When I was a freshman in high school, the English teachers had everyone write letters to their future selves. The idea was that we would get the letters back at the end of senior year, after four years of whatever the hell had been thrown at us, and we could reflect on the kids we were then versus the young adults we had become. They encouraged us to write about both our academic and personal goals — the things we hoped to achieve by the time high school came to end.
I don’t remember ever getting the letter back and I cannot, for the life of me, remember what I wrote. Probably something generic about doing well in classes, making new friends, and skipping off to college.
But, of course, it didn’t really matter. What did matter was that by the time my senior year was over, I knew beyond a shadow of a doubt that I was a wholly different individual from the rather awkward 14-year-old who had entered high school four years before. I didn’t need to read the letter to know I had grown.
I didn’t write a letter to myself at the beginning of college, but if I had, I likely would have written about hoping for a new set of open doors, opportunities to travel, lifelong mentors, etc. Some of those things were accomplished, others less so.
Bruce Springsteen’s latest record is titled Letter To You, but it reads more like a letter to himself. He has, quite literally, gotten the band back together — it’s the first album he’s done with the E Street Band since 2014. The boss has returned to his gritty, garage rock roots.
“As the summer wind sings its last song / One minute you’re here, next minute you’re gone.”
Springsteen, in my mind, has always been best when he allows himself to access the most isolated, lonely, damn near miserable parts of himself. He did it on Nebraska, he did it on The River, and it appears he’s done it again.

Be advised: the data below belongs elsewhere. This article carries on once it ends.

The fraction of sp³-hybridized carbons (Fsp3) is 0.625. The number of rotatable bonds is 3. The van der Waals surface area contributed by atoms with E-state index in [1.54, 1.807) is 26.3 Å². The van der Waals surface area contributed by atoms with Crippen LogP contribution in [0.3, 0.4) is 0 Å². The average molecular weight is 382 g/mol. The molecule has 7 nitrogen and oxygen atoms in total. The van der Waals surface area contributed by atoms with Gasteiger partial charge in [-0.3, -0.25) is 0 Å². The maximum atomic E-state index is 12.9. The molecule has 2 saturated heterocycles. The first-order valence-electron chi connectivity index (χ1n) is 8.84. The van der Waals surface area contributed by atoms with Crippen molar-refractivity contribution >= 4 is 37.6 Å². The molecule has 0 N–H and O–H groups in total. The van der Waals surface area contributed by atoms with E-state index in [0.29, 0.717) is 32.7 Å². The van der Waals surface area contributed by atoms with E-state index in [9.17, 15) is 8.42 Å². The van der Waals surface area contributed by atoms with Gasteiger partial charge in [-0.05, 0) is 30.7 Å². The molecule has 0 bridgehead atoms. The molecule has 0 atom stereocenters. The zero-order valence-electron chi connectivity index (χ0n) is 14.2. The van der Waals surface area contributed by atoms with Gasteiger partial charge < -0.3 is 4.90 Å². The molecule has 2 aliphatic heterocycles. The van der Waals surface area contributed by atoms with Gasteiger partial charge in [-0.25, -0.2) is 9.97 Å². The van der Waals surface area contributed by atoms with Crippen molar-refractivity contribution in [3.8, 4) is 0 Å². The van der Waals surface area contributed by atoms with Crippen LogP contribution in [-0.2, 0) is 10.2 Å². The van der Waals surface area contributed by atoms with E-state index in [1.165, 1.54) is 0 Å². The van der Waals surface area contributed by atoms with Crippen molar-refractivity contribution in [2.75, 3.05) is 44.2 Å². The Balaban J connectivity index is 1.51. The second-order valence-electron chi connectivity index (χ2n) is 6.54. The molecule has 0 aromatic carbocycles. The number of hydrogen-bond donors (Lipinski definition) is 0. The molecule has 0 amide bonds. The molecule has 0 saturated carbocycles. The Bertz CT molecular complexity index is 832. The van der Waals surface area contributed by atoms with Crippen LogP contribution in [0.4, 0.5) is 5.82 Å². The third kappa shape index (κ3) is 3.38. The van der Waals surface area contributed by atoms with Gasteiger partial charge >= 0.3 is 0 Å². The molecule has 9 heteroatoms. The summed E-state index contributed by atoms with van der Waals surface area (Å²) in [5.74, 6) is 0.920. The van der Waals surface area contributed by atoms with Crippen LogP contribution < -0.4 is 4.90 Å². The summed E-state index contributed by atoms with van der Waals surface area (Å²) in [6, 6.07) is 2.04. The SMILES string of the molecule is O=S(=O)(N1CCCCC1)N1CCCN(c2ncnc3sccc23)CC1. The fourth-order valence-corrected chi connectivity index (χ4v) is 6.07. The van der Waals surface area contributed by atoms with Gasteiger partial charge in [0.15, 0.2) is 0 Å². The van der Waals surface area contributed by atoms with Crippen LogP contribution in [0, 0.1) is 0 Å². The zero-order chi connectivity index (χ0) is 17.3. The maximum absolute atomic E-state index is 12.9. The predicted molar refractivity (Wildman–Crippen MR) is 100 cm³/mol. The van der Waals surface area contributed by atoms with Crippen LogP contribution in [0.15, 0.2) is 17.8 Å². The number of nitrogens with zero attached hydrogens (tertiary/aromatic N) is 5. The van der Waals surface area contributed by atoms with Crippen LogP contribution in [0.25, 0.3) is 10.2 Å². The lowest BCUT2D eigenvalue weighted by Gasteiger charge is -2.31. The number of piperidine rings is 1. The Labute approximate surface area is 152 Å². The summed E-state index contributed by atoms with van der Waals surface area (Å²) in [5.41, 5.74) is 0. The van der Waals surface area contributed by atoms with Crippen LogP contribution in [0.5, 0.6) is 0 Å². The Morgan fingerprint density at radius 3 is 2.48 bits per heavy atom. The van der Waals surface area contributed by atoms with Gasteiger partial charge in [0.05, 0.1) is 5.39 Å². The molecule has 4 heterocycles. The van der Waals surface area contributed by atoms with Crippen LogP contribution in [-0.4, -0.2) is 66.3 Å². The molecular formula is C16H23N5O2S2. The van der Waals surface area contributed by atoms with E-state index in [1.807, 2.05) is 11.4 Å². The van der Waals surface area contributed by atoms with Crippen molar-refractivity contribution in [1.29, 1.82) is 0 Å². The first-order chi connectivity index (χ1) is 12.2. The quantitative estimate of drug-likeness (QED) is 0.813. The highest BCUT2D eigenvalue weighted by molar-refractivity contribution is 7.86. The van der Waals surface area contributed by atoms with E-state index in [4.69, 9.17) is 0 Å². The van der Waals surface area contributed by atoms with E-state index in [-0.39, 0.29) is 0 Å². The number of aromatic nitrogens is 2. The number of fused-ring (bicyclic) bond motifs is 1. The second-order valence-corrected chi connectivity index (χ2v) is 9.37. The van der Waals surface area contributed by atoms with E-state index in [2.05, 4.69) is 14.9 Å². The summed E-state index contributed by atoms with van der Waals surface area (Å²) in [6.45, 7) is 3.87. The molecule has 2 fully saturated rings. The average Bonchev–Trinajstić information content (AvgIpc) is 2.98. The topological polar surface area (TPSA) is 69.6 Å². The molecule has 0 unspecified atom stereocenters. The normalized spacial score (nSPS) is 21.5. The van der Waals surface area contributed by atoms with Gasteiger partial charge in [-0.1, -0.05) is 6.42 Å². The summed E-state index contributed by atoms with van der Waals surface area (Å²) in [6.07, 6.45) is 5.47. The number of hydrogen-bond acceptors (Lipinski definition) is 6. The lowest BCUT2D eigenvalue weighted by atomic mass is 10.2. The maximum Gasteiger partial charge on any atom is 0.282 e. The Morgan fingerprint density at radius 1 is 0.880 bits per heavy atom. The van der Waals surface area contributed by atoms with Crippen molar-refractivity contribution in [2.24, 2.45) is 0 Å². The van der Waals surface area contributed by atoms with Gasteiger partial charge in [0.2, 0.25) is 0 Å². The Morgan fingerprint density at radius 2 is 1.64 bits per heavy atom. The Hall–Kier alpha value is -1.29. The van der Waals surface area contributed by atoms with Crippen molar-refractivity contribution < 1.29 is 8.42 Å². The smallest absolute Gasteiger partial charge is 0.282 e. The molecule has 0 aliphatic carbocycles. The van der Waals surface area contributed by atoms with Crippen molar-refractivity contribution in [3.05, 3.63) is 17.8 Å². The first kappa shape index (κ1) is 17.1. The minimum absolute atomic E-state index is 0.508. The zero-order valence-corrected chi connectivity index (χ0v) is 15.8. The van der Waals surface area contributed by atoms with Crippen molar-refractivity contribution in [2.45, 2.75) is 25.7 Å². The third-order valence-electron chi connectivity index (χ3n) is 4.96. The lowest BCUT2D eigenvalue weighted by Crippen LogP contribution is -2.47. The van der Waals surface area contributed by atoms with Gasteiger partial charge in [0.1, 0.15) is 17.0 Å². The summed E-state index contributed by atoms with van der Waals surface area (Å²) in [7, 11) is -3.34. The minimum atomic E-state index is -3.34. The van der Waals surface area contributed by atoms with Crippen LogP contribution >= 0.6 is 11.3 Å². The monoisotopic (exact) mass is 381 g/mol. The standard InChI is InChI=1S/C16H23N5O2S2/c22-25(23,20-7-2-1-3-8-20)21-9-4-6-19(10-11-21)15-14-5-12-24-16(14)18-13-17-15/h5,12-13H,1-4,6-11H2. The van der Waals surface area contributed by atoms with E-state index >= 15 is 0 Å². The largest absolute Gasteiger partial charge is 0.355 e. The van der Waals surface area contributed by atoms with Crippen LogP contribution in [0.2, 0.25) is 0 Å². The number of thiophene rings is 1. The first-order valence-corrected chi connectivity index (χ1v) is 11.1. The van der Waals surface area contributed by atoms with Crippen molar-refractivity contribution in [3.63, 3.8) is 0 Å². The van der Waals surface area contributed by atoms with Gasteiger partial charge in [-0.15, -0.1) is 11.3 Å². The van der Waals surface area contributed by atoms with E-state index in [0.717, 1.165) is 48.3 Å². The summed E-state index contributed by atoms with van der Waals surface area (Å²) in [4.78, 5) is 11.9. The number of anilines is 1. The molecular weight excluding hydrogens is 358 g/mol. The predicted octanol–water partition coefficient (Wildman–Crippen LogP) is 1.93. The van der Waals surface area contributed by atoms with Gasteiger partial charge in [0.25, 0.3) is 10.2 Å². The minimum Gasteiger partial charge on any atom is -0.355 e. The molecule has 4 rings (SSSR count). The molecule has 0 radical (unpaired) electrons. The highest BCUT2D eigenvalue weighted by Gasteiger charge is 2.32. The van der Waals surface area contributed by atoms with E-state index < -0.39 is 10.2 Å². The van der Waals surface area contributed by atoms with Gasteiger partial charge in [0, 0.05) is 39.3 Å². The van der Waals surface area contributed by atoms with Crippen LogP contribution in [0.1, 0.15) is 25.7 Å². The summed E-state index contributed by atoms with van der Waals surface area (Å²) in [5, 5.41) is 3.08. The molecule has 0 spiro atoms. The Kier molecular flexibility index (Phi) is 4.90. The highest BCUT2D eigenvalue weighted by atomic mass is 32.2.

“Faded pictures in an old scrapbook / Faded pictures that somebody took / When you were hard and young and proud / Back against the wall running raw and loud.”
Now that he’s weathered the storm that is rock ‘n’ roll for some 50 years, Springsteen finally has the advantage of looking back on his decades through his valiant, rowdy earlier days. In writing those songs he was, essentially, writing little letters to himself.
Perhaps he’s reading those letters over now. On this album he’s brought back one of his most beloved characters, Janey, along with just about every other Springsteen trope you can think of — trains, rivers, loud guitars. But this isn’t Born To Run, it isn’t even The River. And though it’s often difficult to think of Springsteen as an aging old man, (he still plays three hour concerts at age 71), he’s reached a critical turning point in his songwriting career: the point at which he can reflect and see how he became the person he is today.
“Things I found out through hard times and good / I wrote ’em all out in ink and blood / Dug deep in my soul and signed my name true / And sent it in my letter to you.”
Springsteen has also reached another point: he knows his voice is more powerful than silence.
“There’s no art in this White House. There’s no literature, no poetry, no music,” he said on his radio show “From My Home to Yours,” last week. “Where’d that country go? Where did all the fun, the joy, and the expression of love and happiness go?”
We’ve heard this before. Where have all the flowers gone? This time, instead of going to the wartime graveyards, they’ve gone to the ICU beds and emergency rooms. There are roughly 230,000 of them now.
If the United States could write a letter to our former selves, collectively, what would we say? That we wished we could have seen the red flags sooner? That we would have paid more attention to the fact checkers? That we would have considered the impact our personal actions would have on others more seriously? What about if we could write a letter to our future selves? What hopes would we have? The first step to writing that letter happened on Tuesday, November 3rd, 2020. We have the rest of the letter to write now.